Activists take the fight to new coal

June 25, 2010
Anti-coal rally, Melbourne, June 25. Photo: Environment Victoria

NASA climate scientist James Hansen has called them “factories of death”. British columnist George Monbiot has said “everything now hinges” on stopping them. US climate writer Bill McKibben is prepared to be arrested to have them shut down.

But Australian state governments don’t get it — they are still enchanted by coal-fired power stations.

Climate campaigners say Australia should urgently replace existing coal-fired power plants with renewable energy, but 12 new “death factories” are slated to be built in Australia over the next few years.

If built, the power plants — dubbed the “dirty dozen” by Greenpeace — would add an extra 7% to Australia’s greenhouse gas emissions.

Four of the proposed coal-fired plants are in Queensland. In Western Australia, one power station is under construction with two more in the pipeline.

In South Australia, two new coal-fired stations have been proposed alongside pilot coal-to-liquid projects. Energy company HRL also wants to build a new 550 megawatt brown coal-fired station in Victoria.

But proposed coal-fired plants in New South Wales could spew out more greenhouse pollution than all the projects in the other states put together.

Two new giant power stations — at 2000 megawatts each — are planned for Mt Piper (near Lithgow) and Bayswater (near Muswellbrook). Upgrades to existing coal-fired plants are also being considered.

The NSW government has refused to say whether the new plants will be powered by coal or natural gas. Rather, planning minister Tony Kelly said in 2009 that the government would let “market conditions” determine what fuel is used. In January, Kelly formally approved the concept plans for the two power plants.

Neither site has infrastructure for natural gas in place, but both have coal-fired plants and existing coal-friendly infrastructure. This means it’s almost certain the new stations will be powered by coal. If so, the state’s emissions would rise by about 15%, the Nature Conservation Council of NSW said — more than the total emissions produced by the NSW transport sector.

The two government-owned companies, Macquarie Generation at Bayswater and Delta Electricity at Mt Piper, will build and operate the power plants.

However, there are signs the deeply unpopular NSW Labor government is toying with a change to its energy policy in a bid to boost its green credentials.

The June 12 Daily Telegraph said the NSW cabinet was to discuss a proposal to place a ban on new coal-fired plants. The option of a coal ban was jointly submitted to the cabinet by environment minister Frank Sartor and energy minister Paul Lynch.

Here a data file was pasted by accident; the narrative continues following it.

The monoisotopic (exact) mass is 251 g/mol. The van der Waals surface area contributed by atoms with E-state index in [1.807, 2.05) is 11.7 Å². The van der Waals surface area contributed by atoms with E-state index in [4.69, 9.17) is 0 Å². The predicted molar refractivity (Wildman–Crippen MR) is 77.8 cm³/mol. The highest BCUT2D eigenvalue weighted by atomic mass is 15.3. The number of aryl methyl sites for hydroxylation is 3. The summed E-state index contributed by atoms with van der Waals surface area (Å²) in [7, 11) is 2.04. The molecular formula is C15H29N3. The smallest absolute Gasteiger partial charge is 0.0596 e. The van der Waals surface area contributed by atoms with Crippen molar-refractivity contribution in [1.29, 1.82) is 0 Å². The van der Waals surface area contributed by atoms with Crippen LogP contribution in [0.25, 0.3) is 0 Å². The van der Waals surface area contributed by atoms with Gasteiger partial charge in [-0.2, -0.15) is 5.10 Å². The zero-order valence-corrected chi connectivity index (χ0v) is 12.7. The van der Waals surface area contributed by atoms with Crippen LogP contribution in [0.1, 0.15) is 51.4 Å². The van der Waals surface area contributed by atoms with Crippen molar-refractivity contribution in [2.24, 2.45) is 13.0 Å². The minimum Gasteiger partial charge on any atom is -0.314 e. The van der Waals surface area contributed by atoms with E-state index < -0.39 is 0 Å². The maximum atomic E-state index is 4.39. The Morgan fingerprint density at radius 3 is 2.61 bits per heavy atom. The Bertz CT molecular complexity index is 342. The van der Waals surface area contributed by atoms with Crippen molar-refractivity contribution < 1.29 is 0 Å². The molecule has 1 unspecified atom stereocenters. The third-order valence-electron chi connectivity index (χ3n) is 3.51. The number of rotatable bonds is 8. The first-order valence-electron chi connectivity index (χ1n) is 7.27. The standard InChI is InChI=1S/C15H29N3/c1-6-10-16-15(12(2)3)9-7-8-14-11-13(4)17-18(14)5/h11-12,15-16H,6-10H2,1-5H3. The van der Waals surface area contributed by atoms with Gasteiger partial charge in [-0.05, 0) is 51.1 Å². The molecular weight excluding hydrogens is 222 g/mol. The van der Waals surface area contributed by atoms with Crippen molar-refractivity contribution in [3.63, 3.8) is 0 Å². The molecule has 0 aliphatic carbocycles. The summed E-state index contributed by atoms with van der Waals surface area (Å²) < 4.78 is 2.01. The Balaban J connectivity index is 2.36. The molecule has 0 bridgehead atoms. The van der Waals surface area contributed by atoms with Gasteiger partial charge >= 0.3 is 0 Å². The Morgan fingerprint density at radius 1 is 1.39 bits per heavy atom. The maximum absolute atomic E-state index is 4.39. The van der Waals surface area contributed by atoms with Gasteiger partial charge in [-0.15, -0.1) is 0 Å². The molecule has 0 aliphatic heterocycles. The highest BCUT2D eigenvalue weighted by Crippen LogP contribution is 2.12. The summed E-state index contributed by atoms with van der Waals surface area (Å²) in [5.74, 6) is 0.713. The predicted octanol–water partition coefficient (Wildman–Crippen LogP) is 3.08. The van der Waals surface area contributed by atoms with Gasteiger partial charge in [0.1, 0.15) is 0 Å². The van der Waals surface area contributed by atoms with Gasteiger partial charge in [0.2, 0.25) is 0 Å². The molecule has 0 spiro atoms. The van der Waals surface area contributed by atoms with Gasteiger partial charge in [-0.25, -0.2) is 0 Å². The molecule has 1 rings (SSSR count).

Sartor would not be drawn on the proposal. He told the Telegraph the energy policy discussion was “ongoing”. However, the government is expected to announce a decision within weeks.

Climate activists involved with the No New Coal campaign are pushing for the two coal-fired power stations to be abandoned. The campaign is supported by Greenpeace, the Nature Conservation Council and several Sydney-based climate action groups.

Terry McBride, an activist involved in the campaign, told Green Left Weekly the campaign had organised “local climate groups and members of the general public to meet with their MPs to ask them to stop the Bayswater and Mt Piper power plants”.

He said that many groups have reported the MPs have been willing to meet, “but unfortunately it seems difficult to get them to actually commit to doing anything around the issue”.

McBride said the new power stations were not needed as clean energy alternatives existed.

“We normally [present] the facts that there are more jobs in renewable energy than in coal power and that renewable energy can provide baseload power”, he said.

Other climate activists have mounted a legal challenge to the proposed power stations. Rising Tide activist Ned Haughton lodged papers with the Land and Environment Court against Kelly, Delta Electricity and Macquarie Generation on June 3.

The Environmental Defender’s Office is handling the case, which was heard on June 25.

Haughton told GLW he was asking the court to rule the approval of the power station’s concept plans invalid because the minister did not take ecological sustainability into account.

“The government has proposed power stations at Bayswater and Mt Piper, but we don’t believe the minister has properly considered environmentally sustainable design”, Haughton said.

“Nor has he considered intergeneration inequity. If we don’t do something about climate change now, the problem won’t go away. It will be worse for future generations.”

Haughton also said coalmining and coal-fired power stations had a negative impact on the health of local communities and water supplies.

“The government’s own reports say we don’t need any new baseload power stations for at least 10 years. There is plenty of time for us to be building alternatives, but they haven’t considered this at all.”

He said the legal case was “part of the overall movement campaign to move to a sustainable society and sustainable lifestyle”.

[For more information about the No New Coal campaign, email Terry at]

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